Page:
Download
ee301 lesson 1 introduction chapter 1 voltage current chapter 2 n.
Skip this Video
Loading SlideShow in 5 Seconds..
EE301 Lesson 1: Introduction (Chapter 1), Voltage & Current (Chapter 2) PowerPoint Presentation
Download Presentation
EE301 Lesson 1: Introduction (Chapter 1), Voltage & Current (Chapter 2)

EE301 Lesson 1: Introduction (Chapter 1), Voltage & Current (Chapter 2)

238 Vues Download Presentation
Télécharger la présentation

EE301 Lesson 1: Introduction (Chapter 1), Voltage & Current (Chapter 2)

- - - - - - - - - - - - - - - - - - - - - - - - - - - E N D - - - - - - - - - - - - - - - - - - - - - - - - - - -
Presentation Transcript

  1. EE301 Lesson 1: Introduction (Chapter 1), Voltage & Current (Chapter 2)

  2. Learning Objectives • Apply SI (International System of Units) units and engineering notation for standard electrical quantities. • Apply unit conversion factors when solving engineering problems. • Describe the concepts of voltage potential and current.

  3. S.I.

  4. Given a speed of 60 miles per hour (mph), convert to kilometers per hour: convert answer for part (a) to meters per second: Example Problem 1 Some common unit conversions are found in Appendix A.

  5. Engineering prefixes In the SI system, common multiple powers of 10 are denoted using engineering prefixes.

  6. Engineering notation It is common practice in engineering to avoid using exponential notation if a suitable engineering prefix exists. For example: 15  10-5 sec 150 s General guideline: use closest prefix so that you have at least one NON-ZERO number to the left of the decimal place 0.15 msec 150 sec not common engineering practice common engineering practice not common engineering practice common engineering practice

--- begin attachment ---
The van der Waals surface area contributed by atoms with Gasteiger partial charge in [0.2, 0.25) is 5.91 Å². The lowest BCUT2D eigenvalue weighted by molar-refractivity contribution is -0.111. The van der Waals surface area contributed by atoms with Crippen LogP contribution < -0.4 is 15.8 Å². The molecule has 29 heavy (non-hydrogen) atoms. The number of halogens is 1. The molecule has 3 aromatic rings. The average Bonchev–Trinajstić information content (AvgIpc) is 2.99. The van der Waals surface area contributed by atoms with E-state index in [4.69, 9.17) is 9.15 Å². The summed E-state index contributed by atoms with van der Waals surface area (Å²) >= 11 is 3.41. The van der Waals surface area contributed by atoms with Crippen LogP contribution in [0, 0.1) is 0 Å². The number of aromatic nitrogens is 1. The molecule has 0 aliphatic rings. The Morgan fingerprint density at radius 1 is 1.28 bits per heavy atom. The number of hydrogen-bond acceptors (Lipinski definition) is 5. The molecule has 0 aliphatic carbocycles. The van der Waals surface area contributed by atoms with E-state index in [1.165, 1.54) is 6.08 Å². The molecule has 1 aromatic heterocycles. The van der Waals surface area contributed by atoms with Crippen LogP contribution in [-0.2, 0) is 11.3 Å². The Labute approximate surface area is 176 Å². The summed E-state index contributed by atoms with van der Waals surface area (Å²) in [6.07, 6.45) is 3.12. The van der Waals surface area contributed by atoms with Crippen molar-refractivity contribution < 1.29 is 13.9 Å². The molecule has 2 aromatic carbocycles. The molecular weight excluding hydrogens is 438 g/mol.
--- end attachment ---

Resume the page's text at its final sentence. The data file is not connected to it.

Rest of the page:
7. Express the following using engineering notation: 10  104 volts 0.1  10-3 watts 250  10-7 seconds Example Problem 2 100 * 103 Volts or 100 kilo-Volts (kV) 100 * 10-6 Watts or 100 microWatts (W) 25 * 10-6 seconds or 25 microseconds (s)

  8. Significant Digits Keep all digits in calculator while performing computations. Include at least 3 significant digits in all answers. Try to keep at least one digit to the right of the decimal point.

  9. Voltage & Current • The term voltage is encountered practically every day. • We are aware that most outlets in our homes are 120 volts. • Although current may be a less familiar term, we know what happens when we place too many appliances on the same outlet; the circuit breaker opens due to the excessive current that results.

  10. Atomic theory Electrons have a negative charge (-). Electrons orbit the nucleus at distinct orbital radiuses known as shells. The outermost shell is called the valence shell.

  11. Charge • Materials accumulate charge by the transfer of electrons. • The amount of charge is denoted by the letter Q and the unit of measurement is called a Coulomb (C). • 1 Coulomb of charge is the total charge associated with 6.24 * 1018 electrons. • Therefore, the charge on 1 electron (Qe) is:

  12. Voltage Defining the positive ion • If we separate the 29th electron from the rest of the atomic structure of copper by a dashed line as shown, we create regions that have a net positive and negative charge as shown in the figure to the right. • This positive region created by separating the free electron from the basic atomic structure is called a positive ion. • In general, every source of voltage is established by simply creating a separation of positive and negative charges.